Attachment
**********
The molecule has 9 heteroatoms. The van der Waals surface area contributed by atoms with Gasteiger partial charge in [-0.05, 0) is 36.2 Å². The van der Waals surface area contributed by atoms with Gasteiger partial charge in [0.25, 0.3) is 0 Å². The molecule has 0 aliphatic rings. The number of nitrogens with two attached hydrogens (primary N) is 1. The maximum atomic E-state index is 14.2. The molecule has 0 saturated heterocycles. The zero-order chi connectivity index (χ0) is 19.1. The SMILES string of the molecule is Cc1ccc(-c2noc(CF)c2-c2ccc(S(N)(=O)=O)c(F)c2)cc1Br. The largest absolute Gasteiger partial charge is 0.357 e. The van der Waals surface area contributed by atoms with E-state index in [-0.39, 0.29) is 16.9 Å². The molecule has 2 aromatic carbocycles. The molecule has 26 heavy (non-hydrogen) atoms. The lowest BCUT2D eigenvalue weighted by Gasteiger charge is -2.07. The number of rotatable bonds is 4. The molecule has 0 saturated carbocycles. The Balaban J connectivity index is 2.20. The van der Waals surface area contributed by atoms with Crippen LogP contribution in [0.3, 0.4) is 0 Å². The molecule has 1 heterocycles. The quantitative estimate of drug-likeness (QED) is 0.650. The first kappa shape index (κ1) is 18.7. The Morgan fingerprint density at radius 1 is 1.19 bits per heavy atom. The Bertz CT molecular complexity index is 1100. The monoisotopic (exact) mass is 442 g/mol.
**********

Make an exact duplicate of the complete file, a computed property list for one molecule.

The molecule has 9 heteroatoms. The van der Waals surface area contributed by atoms with Gasteiger partial charge in [-0.05, 0) is 36.2 Å². The van der Waals surface area contributed by atoms with Gasteiger partial charge in [0.25, 0.3) is 0 Å². The molecule has 0 aliphatic rings. The number of nitrogens with two attached hydrogens (primary N) is 1. The maximum atomic E-state index is 14.2. The molecule has 0 saturated heterocycles. The zero-order chi connectivity index (χ0) is 19.1. The SMILES string of the molecule is Cc1ccc(-c2noc(CF)c2-c2ccc(S(N)(=O)=O)c(F)c2)cc1Br. The largest absolute Gasteiger partial charge is 0.357 e. The van der Waals surface area contributed by atoms with E-state index in [-0.39, 0.29) is 16.9 Å². The molecule has 2 aromatic carbocycles. The molecule has 26 heavy (non-hydrogen) atoms. The lowest BCUT2D eigenvalue weighted by Gasteiger charge is -2.07. The number of rotatable bonds is 4. The molecule has 0 saturated carbocycles. The Balaban J connectivity index is 2.20. The van der Waals surface area contributed by atoms with Crippen LogP contribution in [0.3, 0.4) is 0 Å². The molecule has 1 heterocycles. The quantitative estimate of drug-likeness (QED) is 0.650. The first kappa shape index (κ1) is 18.7. The Morgan fingerprint density at radius 1 is 1.19 bits per heavy atom. The Bertz CT molecular complexity index is 1100. The monoisotopic (exact) mass is 442 g/mol.